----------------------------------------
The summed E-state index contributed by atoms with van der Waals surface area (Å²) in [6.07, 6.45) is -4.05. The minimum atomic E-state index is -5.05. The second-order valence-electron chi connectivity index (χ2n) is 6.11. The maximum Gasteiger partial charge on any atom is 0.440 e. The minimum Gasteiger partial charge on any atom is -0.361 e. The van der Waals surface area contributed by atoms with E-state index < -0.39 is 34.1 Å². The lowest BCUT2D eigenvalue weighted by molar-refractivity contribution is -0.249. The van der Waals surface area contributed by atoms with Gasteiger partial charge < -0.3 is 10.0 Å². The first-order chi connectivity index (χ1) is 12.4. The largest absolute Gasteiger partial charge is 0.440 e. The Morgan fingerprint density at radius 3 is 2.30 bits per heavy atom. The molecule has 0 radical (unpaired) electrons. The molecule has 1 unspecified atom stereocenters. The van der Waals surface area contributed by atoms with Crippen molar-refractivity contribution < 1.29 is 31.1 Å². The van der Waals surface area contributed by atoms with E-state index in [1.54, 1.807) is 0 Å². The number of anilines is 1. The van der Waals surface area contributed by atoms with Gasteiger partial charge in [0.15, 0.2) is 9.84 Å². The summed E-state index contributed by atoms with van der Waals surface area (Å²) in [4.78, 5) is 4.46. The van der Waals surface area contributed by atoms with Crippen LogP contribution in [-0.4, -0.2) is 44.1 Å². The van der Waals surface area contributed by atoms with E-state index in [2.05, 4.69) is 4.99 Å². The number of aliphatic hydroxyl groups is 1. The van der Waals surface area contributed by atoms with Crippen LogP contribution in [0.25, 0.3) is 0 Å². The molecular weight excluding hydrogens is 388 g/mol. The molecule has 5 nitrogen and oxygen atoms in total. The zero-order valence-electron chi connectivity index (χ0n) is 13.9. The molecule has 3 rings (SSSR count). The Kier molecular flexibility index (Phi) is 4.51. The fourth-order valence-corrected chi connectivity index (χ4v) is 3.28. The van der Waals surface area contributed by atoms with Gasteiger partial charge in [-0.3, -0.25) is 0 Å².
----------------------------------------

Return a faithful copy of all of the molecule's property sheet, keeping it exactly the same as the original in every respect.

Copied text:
The summed E-state index contributed by atoms with van der Waals surface area (Å²) in [6.07, 6.45) is -4.05. The minimum atomic E-state index is -5.05. The second-order valence-electron chi connectivity index (χ2n) is 6.11. The maximum Gasteiger partial charge on any atom is 0.440 e. The minimum Gasteiger partial charge on any atom is -0.361 e. The van der Waals surface area contributed by atoms with E-state index < -0.39 is 34.1 Å². The lowest BCUT2D eigenvalue weighted by molar-refractivity contribution is -0.249. The van der Waals surface area contributed by atoms with Gasteiger partial charge < -0.3 is 10.0 Å². The first-order chi connectivity index (χ1) is 12.4. The largest absolute Gasteiger partial charge is 0.440 e. The Morgan fingerprint density at radius 3 is 2.30 bits per heavy atom. The molecule has 0 radical (unpaired) electrons. The molecule has 1 unspecified atom stereocenters. The van der Waals surface area contributed by atoms with Crippen molar-refractivity contribution < 1.29 is 31.1 Å². The van der Waals surface area contributed by atoms with E-state index in [1.54, 1.807) is 0 Å². The number of anilines is 1. The van der Waals surface area contributed by atoms with Gasteiger partial charge in [0.15, 0.2) is 9.84 Å². The summed E-state index contributed by atoms with van der Waals surface area (Å²) in [4.78, 5) is 4.46. The van der Waals surface area contributed by atoms with Crippen LogP contribution in [-0.4, -0.2) is 44.1 Å². The van der Waals surface area contributed by atoms with E-state index in [2.05, 4.69) is 4.99 Å². The number of aliphatic hydroxyl groups is 1. The van der Waals surface area contributed by atoms with Crippen LogP contribution in [0.25, 0.3) is 0 Å². The molecular weight excluding hydrogens is 388 g/mol. The molecule has 5 nitrogen and oxygen atoms in total. The zero-order valence-electron chi connectivity index (χ0n) is 13.9. The molecule has 3 rings (SSSR count). The Kier molecular flexibility index (Phi) is 4.51. The fourth-order valence-corrected chi connectivity index (χ4v) is 3.28. The van der Waals surface area contributed by atoms with Gasteiger partial charge in [-0.3, -0.25) is 0 Å².